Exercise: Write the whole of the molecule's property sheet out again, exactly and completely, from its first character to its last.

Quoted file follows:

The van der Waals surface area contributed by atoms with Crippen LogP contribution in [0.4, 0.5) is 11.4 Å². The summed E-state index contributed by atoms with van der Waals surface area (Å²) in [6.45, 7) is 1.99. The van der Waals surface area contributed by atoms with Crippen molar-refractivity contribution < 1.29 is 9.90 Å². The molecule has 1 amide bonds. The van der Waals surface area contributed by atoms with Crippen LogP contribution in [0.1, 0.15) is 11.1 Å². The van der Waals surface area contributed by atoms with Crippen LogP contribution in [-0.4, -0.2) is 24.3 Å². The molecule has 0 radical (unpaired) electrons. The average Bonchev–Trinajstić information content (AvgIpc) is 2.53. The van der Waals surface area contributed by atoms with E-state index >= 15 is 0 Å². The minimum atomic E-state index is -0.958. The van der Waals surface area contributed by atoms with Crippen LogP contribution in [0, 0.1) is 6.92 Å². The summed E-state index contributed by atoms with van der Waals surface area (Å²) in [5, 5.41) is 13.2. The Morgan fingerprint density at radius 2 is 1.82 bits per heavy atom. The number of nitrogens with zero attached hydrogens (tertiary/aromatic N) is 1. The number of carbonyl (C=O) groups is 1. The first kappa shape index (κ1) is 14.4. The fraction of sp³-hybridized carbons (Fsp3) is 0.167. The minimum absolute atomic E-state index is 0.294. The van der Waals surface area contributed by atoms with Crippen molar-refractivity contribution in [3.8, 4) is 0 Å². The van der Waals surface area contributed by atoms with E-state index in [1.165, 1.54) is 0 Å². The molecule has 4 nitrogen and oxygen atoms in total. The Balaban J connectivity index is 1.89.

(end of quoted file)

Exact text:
The van der Waals surface area contributed by atoms with Crippen LogP contribution in [0.4, 0.5) is 11.4 Å². The summed E-state index contributed by atoms with van der Waals surface area (Å²) in [6.45, 7) is 1.99. The van der Waals surface area contributed by atoms with Crippen molar-refractivity contribution < 1.29 is 9.90 Å². The molecule has 1 amide bonds. The van der Waals surface area contributed by atoms with Crippen LogP contribution in [0.1, 0.15) is 11.1 Å². The van der Waals surface area contributed by atoms with Crippen LogP contribution in [-0.4, -0.2) is 24.3 Å². The molecule has 0 radical (unpaired) electrons. The average Bonchev–Trinajstić information content (AvgIpc) is 2.53. The van der Waals surface area contributed by atoms with E-state index >= 15 is 0 Å². The minimum atomic E-state index is -0.958. The van der Waals surface area contributed by atoms with Crippen LogP contribution in [0, 0.1) is 6.92 Å². The summed E-state index contributed by atoms with van der Waals surface area (Å²) in [5, 5.41) is 13.2. The Morgan fingerprint density at radius 2 is 1.82 bits per heavy atom. The number of nitrogens with zero attached hydrogens (tertiary/aromatic N) is 1. The number of carbonyl (C=O) groups is 1. The first kappa shape index (κ1) is 14.4. The fraction of sp³-hybridized carbons (Fsp3) is 0.167. The minimum absolute atomic E-state index is 0.294. The van der Waals surface area contributed by atoms with Crippen molar-refractivity contribution in [3.8, 4) is 0 Å². The van der Waals surface area contributed by atoms with E-state index in [1.165, 1.54) is 0 Å². The molecule has 4 nitrogen and oxygen atoms in total. The Balaban J connectivity index is 1.89.